By Kamran Chaudhry
A Muslim cleric and a colleague of a Christian nurse attacked by a mob following blasphemy allegations have called on their social media followers to protect minorities.
A day after Tabitha Nazir Gill was slapped and stripped at Sobhraj Maternity Hospital in Karachi, cleric Maulana Tahir urged authorities to protect religious minorities.
“It is with great grief I request Prime Minister Imran Khan and state leaders to take notice. The police investigation proved that she didn’t commit blasphemy,” he stated in a Jan. 29 video message on Facebook.
“The faces of the attackers are clear in the video. They should be given strictest punishment as well so that a violent or a religious fanatic cannot misuse the 295 (blasphemy) law to harm minorities and settle a personal score in the name of religion.
“Nowadays incidents are happening with girls of minority communities facing mountains of tyranny. Try to amend this law. Nobody should suffer. Prophet Muhammad urged to protect creation for the will of Allah. Minorities deserve equal rights to live and worship peacefully.”
The victim of the Karachi attack, who is also a gospel singer in the Apostolic Church, has gone into hiding since police registered a blasphemy case against her under Section 295-C of the Pakistan Penal Code that mandates the death penalty for blasphemy against Prophet Muhammad.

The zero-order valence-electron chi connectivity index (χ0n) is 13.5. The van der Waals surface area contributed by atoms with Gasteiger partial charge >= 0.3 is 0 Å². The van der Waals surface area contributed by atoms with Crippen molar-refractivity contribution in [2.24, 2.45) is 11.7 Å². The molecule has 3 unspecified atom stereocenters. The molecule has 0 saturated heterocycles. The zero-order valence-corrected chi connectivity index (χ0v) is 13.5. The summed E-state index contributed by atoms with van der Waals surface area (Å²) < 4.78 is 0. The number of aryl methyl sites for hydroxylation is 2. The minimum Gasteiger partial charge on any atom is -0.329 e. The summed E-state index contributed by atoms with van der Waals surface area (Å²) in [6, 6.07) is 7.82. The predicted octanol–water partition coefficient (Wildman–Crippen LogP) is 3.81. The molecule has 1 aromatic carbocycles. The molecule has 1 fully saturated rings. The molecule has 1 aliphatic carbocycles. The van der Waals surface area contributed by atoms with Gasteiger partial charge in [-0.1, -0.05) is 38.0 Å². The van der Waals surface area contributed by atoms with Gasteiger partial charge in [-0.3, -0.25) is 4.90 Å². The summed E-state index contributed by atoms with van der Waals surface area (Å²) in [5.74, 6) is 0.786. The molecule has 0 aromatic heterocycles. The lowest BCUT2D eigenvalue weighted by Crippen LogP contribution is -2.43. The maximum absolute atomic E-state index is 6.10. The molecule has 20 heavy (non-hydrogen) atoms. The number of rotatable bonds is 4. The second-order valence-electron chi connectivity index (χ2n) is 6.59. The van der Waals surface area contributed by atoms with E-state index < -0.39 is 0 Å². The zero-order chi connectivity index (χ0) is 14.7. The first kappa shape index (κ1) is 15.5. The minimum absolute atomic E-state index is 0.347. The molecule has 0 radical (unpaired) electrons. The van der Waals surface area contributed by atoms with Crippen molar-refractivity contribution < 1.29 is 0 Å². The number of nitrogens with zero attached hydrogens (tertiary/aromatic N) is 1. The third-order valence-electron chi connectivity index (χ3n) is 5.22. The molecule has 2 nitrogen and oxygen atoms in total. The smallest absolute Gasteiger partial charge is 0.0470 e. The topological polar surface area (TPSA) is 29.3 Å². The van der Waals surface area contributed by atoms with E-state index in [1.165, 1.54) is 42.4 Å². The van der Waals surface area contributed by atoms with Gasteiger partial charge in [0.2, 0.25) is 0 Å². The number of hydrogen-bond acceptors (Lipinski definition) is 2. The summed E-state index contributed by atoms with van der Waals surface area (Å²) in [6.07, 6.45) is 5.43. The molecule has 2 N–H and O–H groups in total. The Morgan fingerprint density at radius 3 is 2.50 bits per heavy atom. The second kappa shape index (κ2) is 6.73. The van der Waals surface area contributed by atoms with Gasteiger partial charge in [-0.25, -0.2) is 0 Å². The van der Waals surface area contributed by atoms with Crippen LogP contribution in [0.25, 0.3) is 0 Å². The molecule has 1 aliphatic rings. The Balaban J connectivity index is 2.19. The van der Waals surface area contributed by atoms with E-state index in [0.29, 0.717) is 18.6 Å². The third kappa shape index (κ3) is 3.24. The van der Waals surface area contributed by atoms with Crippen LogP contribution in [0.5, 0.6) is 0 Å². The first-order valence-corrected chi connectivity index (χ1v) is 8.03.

Kausar, a Muslim staff nurse at Sobhraj Maternity Hospital, released a video supporting her colleague.
“What happened with Tabitha has created unrest. This is unacceptable. I know her personally. She is a good girl and has a kind attitude with everyone. A woman was degraded,” she said.
“We openly condemn this. This shouldn’t have happened. Anybody can allege but do you have proof? It causes disruption. We [Muslims] are the majority and should work with others. We leave religion behind in nursing. The Hippocratic Oath is to serve humanity. Christian nurses are witnesses of love. Don’t degrade Islam and avoid telling lies. We shall face God in the afterlife. Contact high authorities and management for personal disputes.”
Rights activists say Pakistan’s blasphemy laws, which were introduced by former military ruler Muhammad Zia-ul Haq in the 1980s, have been used against the followers of other religions and minority Muslim faiths like the Shia and Ahmadiyya in the Sunni-majority country.
National Lobbying Delegation member Khalid Shehzad welcomed the reaction of Muslims to the attack.
“This is the first time sensible people are openly defending a blasphemy accused. Pakistan needs such people. The video statement of Tabitha’s colleague should be used as evidence in the investigation,” he told UCA News.
“The tragedy has mounted pressure on Christian nurses. It was a conspiracy to discourage minority women from joining nursing.”
The Pakistani Church is known for its high-quality education and charitable institutes. For some two centuries, Christians have provided health care in this part of the subcontinent.